Tom and Beth Monaweck of Spring Lake, along with their friends and family, are gearing up for their second Great Strides Walk and the first Mabel Open golf scramble to raise awareness about cystic fibrosis. The family’s efforts stem from the diagnosis of their now 1-year-old daughter, Mabel.
Within a few days of going home from the hospital with their newborn daughter, Tom and Beth Monaweck received a call informing them that Mabel’s screening test indicated she has cystic fibrosis.
Cystic fibrosis is a progressive, genetic disease that causes persistent lung infections and limits the ability to breathe over time. More than 70,000 people worldwide live with cystic fibrosis, according to the Cystic Fibrosis Foundation.
The diagnosis came as a shock because nobody in their families has cystic fibrosis, Beth said.
Tom and Beth learned they are carriers of the mutated gene.
According to the Cystic Fibrosis Foundation, if parents both carry the defective gene, there’s a 25 percent chance the child will have cystic fibrosis. There’s a 25 percent chance the child won’t be a carrier and won’t have it, and a 50 percent chance the child will be a carrier and not have it.
Mabel’s diagnosis brought with it a year of learning. Beth and Tom used Mabel’s birth announcement as a way to tell their friends and family about cystic fibrosis.
As a newborn, Mabel went to Helen DeVos Children’s Hospital on a monthly basis to have her weight and height checked.
Mabel, who weighed 10 pounds, 5 ounces at birth, has remained consistently in the 90-percentile for weight and height growth, Beth said.
If Mabel gets a lung infection, it requires an automatic hospitalization.
Now that Mabel is 1, she visits the Grand Rapids hospital every other month. Depending on her appointment, visits are usually two- to three-hours long.
Mabel might see a dietician, physical therapist, occupational therapist, researcher, geneticist and a psychologist who offers services for stress related to living with cystic fibrosis, depending on the appointment. Mabel also has a throat culture done to see what type of bacteria is in her throat, and a chest x-ray to see her lungs.
Since Mabel doesn’t absorb enough nutrients, she’s on a high-fat, high-calorie diet, which includes extra butter on vegetables and added salt, Beth said.
Mabel also has to take a prescription medication every time she eats because part of her digestive system is partially blocked because of cystic fibrosis, Tom said.
About 20 minutes twice a day, Mabel wears a special vest that vibrates and helps loosen the mucus on her lungs, and she also uses an inhaler. She also uses a nebulizer once a day.
Since Mabel’s diagnosis, the Monaweck family has worked to raise money and awareness for the Cystic Fibrosis Foundation.
Team Mabel raised more than $8,800 in their first year participating in the 2017 Great Strides Walk. Prior to the walk, the Monawecks hosted a brunch for participants for Team Mabel, and about 80 people attended.
For their efforts, Team Mabel received the Top Rookie Team award at the 2018 Cystic Fibrosis Foundation Michigan chapter reception.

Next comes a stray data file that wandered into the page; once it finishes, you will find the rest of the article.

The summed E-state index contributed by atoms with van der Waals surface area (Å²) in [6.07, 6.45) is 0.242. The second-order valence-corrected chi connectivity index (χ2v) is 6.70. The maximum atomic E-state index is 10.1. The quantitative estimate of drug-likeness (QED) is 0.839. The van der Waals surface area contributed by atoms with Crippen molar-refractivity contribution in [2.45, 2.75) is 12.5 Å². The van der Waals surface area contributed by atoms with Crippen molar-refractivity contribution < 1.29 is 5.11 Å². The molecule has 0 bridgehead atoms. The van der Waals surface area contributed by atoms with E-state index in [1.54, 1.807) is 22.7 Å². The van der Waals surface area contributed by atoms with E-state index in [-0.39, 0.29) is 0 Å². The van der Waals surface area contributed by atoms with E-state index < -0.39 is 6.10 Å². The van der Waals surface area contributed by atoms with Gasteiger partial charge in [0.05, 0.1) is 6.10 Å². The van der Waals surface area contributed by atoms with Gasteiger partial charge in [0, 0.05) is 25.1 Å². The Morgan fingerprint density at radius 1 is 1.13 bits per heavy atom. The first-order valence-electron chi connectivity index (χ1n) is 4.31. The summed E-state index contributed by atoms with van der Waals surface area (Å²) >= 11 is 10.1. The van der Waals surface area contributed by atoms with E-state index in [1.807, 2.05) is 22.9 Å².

While Team Mabel is in fundraising mode ahead of the May 20 walk, they’re also working on the Mabel Open golf scramble at Pigeon Creek Golf Course in June.
Tom said the golf outing wouldn’t be possible without their friends, Josh and Stefanie Herder, who graduated from Spring Lake High School in 2002 with Beth.
Around 2006, Tom and Beth met at an event Josh hosted in Grand Rapids, Josh said.
Tom and Beth are “basically family,” Josh said.
After hearing about Mabel’s diagnosis, Josh researched cystic fibrosis to learn more.
“After finding out cystic fibrosis (CF) was incurable and all the complications children with CF can have, I knew we had to do something to help,” Josh said. “Either help Beth and Tom directly or somehow raise money for research.”
Josh said he though a golf scramble would be a way to have fun while raising money and awareness about cystic fibrosis.
Within two weeks of opening registration for the Mabel Open, it closed because it was filled with 25 teams. Josh said the community’s support “has been amazing.” By holding the Mabel Open, he said they hope to raise money for research.
“While the event bears Mabel's name, we are donating all the proceeds directly to the Cystic Fibrosis Foundation,” he said. “I am optimistic that because of our efforts and donations, there will be a cure for this disease in Mabel's lifetime.”
Local businesses have also donated prizes and become sponsors for the event.
Although the Mabel Open is closed for new teams, there are sponsorship opportunities available. Anyone interested in sponsoring the Mabel Open can email firstname.lastname@example.org.
Since May is Cystic Fibrosis Awareness Month, Grand Armory Brewing in Grand Haven plans to select a beer and donate money from that beer’s sale to the Mabel Open, Tom said.
Another friend’s employer is also matching funds up to $1,000 that employees raise for the 2018 Great Strides Walk.
While cystic fibrosis is serious, Beth said they need to have a positive outlook.
With family, friends and the community’s support, she said it makes the challenges feel more achievable, and noted that her sister helps a lot, as do other family members.
“It’s hard to think about all the support and not get choked up,” Tom said.